While I agree with much of Simon Jenkins’ article (If you want my vote, give me true radicalism, 8 November), I could not understand his comment “as for the NHS and the courts, they are straitjacketed by professional splits and demarcations. Yet no one has the courage to tackle the vested interests, the doctors and the lawyers.” I cannot speak for the courts – though, like the NHS, they have suffered from cuts in finance.
Re the doctors, this has shades of the now cuddly Kenneth Clarke’s snide remark, circa 1990, about doctors reaching for their wallets. In fact doctors (and other NHS staff) have had various “reforms” imposed upon them, culminating in the egregious Lansley legislation of 2012. And surreptitious reforms, not legislated, are currently being imposed – primary care networks, integrated care organisations and amalgamation of clinical commissioning groups.
The two major problems faced by the NHS are shortage of staff and lack of money (the two are linked). Since 2010 the average real-terms increase in NHS funding is 1.5%, while health economists estimate it needs a minimum of 3% just to stand still. As for “better regulated in Sweden”, try comparing budgets.
If Jenkins has evidence of vested interests being even a minor factor in NHS problems, let him devote a future article to the subject.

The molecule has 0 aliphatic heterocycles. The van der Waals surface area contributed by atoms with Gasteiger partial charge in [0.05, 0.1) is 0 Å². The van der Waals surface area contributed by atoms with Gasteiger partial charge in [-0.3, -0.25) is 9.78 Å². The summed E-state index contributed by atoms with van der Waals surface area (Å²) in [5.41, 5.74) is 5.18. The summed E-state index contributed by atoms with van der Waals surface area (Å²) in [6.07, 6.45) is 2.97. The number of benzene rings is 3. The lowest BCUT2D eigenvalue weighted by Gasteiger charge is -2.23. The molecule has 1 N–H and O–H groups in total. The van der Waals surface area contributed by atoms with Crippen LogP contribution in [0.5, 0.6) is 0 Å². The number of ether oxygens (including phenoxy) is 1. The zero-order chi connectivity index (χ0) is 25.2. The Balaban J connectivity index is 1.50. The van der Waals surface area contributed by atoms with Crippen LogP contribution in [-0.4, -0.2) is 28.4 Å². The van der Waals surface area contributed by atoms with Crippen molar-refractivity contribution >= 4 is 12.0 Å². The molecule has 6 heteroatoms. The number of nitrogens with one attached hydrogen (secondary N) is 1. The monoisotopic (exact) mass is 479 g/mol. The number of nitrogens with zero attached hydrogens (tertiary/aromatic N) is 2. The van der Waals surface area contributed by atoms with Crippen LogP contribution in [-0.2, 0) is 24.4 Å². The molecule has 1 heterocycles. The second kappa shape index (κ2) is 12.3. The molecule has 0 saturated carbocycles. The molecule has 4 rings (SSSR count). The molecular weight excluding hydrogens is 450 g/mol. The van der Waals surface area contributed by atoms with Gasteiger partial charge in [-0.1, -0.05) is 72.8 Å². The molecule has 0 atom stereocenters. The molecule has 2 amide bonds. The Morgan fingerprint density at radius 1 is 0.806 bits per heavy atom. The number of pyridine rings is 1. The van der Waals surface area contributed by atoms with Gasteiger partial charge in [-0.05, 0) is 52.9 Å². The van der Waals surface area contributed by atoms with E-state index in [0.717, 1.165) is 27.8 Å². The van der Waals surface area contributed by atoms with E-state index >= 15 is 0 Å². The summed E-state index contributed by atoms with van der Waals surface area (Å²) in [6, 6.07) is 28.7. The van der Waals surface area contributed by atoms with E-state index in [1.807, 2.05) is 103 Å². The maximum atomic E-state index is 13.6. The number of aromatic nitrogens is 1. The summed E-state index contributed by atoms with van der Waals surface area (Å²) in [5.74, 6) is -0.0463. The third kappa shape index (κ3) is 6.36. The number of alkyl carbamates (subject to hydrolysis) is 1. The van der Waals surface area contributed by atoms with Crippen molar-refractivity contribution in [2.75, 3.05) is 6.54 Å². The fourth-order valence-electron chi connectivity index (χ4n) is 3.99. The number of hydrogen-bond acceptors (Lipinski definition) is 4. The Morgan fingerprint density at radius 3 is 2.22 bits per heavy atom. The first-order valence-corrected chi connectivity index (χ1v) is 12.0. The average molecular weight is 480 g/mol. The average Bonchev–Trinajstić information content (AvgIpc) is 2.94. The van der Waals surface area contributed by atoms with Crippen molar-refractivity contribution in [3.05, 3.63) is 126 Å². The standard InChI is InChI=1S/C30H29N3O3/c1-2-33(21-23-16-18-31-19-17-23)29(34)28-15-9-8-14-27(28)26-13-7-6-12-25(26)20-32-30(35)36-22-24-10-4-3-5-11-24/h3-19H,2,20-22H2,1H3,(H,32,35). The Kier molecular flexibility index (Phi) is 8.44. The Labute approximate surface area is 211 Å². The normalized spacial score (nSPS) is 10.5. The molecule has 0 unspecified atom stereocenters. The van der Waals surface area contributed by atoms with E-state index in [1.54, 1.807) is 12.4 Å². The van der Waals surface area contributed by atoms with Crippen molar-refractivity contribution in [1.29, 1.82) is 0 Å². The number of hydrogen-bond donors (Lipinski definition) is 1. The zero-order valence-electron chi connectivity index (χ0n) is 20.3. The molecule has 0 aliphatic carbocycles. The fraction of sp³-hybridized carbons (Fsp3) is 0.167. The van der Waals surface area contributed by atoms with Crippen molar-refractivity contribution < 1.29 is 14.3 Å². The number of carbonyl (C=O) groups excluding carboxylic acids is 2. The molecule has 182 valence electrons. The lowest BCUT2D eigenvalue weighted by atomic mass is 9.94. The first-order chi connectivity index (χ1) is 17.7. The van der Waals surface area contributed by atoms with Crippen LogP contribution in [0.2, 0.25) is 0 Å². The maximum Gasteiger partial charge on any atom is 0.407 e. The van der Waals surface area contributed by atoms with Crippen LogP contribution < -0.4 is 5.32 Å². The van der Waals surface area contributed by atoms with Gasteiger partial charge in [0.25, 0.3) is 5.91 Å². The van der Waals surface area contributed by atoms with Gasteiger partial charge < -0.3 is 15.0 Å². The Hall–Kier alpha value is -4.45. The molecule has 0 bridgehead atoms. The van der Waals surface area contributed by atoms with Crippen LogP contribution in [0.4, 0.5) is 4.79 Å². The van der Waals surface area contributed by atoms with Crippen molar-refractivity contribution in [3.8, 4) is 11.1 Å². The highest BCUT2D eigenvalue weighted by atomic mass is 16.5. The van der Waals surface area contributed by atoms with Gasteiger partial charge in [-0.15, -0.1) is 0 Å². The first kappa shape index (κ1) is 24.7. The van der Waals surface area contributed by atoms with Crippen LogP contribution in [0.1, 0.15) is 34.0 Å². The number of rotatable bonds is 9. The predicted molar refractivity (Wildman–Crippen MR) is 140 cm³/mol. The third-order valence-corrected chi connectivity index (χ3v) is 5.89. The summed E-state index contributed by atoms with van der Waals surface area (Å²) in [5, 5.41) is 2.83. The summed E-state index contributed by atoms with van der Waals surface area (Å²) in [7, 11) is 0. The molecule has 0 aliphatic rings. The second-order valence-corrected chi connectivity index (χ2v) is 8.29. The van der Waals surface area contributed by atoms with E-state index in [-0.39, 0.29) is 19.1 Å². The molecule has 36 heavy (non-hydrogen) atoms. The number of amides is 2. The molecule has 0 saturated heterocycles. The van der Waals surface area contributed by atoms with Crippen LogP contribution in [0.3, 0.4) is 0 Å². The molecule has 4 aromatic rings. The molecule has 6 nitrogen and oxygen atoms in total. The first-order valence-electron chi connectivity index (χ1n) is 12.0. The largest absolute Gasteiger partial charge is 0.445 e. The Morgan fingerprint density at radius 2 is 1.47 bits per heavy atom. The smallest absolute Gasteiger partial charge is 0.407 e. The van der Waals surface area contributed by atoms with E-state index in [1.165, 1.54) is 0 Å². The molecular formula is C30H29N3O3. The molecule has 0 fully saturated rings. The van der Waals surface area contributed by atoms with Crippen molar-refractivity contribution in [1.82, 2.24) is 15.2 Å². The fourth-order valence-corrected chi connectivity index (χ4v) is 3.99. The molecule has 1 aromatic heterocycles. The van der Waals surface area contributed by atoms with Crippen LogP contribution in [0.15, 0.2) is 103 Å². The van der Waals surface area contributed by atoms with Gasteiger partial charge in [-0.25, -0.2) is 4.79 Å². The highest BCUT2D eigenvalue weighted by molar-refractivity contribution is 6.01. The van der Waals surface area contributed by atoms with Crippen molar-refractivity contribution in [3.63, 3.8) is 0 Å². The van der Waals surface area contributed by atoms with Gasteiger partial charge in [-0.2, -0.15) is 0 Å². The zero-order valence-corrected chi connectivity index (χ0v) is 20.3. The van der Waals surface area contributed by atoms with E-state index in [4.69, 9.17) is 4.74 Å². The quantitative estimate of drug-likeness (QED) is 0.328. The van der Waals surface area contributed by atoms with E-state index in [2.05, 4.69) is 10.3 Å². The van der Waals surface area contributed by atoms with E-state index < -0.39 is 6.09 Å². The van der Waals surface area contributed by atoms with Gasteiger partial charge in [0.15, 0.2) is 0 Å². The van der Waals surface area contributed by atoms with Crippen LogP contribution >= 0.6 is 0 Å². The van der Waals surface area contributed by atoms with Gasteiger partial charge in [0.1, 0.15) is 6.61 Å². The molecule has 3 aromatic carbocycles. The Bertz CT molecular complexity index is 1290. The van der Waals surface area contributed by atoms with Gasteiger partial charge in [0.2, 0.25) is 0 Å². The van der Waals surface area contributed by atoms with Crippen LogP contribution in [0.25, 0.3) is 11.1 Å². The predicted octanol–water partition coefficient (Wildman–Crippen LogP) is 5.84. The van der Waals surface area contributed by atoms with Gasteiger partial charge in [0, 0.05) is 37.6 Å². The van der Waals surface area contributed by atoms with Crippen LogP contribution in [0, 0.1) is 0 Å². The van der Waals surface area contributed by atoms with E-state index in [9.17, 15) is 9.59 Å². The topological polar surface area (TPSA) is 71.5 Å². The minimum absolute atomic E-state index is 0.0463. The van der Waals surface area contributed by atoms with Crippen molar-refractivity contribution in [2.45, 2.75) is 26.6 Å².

Prof John Jarrett
• Simon Jenkins says that what he describes as the two main parties’ borrow-and-spend plans will return us to the cycle of stop-go, and that “the last go slammed up against a brick wall in 2008”. This is a category error on his part, in that he implies that the 2008 financial crash was the result of the then Labour government’s overspending; in doing so, he repeats (no doubt inadvertently) the old lie endlessly asserted by the Conservatives.
That was not the cause of the crash: it was the direct result of the reckless behaviour of the bankers, not one of whom has paid for their mistakes – and that is a real scandal.
Dr Richard Carter
• Simon Jenkins’ otherwise excellent piece on “true radicalism” claimed that the 1964 Wilson government “ended school selection”. Really? So why do we still have several hundred wholly, partially and subliminally selective secondary schools carefully distributed throughout every region of England?
A truly radical Labour manifesto would end, once and for all, the obsolete 11-plus test, and its various proxies, thus attacking one of the root causes of England’s chronic levels of inequality.
• Nice to see Simon Jenkins giving the 1964 Labour government the credit it deserves for moving social policy forward, but he misses a couple of other critical achievements of that government: keeping Britain out of Vietnam, and setting up the Open University as a means of encouraging greater social mobility. Radical in deed!
• Simon Jenkins says he is a floating voter and takes the advice to “always chuck the rapscallions out”. I ask myself three questions: 1) What kind of Britain do I want? 2) Which party is least likely to achieve this? 3) Which party is most likely to keep them from office? It can mean I have to use a nose peg. If we had PR rather than FPTP things would be different.
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